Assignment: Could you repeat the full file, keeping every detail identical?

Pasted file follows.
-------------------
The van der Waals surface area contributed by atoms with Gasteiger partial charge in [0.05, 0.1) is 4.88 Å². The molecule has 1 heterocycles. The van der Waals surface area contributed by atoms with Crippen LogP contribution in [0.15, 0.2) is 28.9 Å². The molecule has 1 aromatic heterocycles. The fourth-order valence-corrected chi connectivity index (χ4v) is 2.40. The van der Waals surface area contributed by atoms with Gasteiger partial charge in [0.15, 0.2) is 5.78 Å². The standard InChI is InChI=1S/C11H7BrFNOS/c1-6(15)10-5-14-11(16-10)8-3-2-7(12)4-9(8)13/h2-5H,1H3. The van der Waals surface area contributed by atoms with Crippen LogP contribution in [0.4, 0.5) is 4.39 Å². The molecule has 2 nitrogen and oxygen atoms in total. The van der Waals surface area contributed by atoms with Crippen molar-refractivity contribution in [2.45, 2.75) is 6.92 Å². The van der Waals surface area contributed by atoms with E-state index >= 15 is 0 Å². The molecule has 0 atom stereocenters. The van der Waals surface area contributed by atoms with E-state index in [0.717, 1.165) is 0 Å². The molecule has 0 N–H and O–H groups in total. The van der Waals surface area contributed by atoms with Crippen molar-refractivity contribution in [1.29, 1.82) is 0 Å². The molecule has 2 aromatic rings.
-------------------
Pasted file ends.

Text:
The van der Waals surface area contributed by atoms with Gasteiger partial charge in [0.05, 0.1) is 4.88 Å². The molecule has 1 heterocycles. The van der Waals surface area contributed by atoms with Crippen LogP contribution in [0.15, 0.2) is 28.9 Å². The molecule has 1 aromatic heterocycles. The fourth-order valence-corrected chi connectivity index (χ4v) is 2.40. The van der Waals surface area contributed by atoms with Gasteiger partial charge in [0.15, 0.2) is 5.78 Å². The standard InChI is InChI=1S/C11H7BrFNOS/c1-6(15)10-5-14-11(16-10)8-3-2-7(12)4-9(8)13/h2-5H,1H3. The van der Waals surface area contributed by atoms with Crippen LogP contribution in [0.4, 0.5) is 4.39 Å². The molecule has 2 nitrogen and oxygen atoms in total. The van der Waals surface area contributed by atoms with Crippen molar-refractivity contribution in [2.45, 2.75) is 6.92 Å². The van der Waals surface area contributed by atoms with E-state index >= 15 is 0 Å². The molecule has 0 atom stereocenters. The van der Waals surface area contributed by atoms with E-state index in [0.717, 1.165) is 0 Å². The molecule has 0 N–H and O–H groups in total. The van der Waals surface area contributed by atoms with Crippen molar-refractivity contribution in [1.29, 1.82) is 0 Å². The molecule has 2 aromatic rings.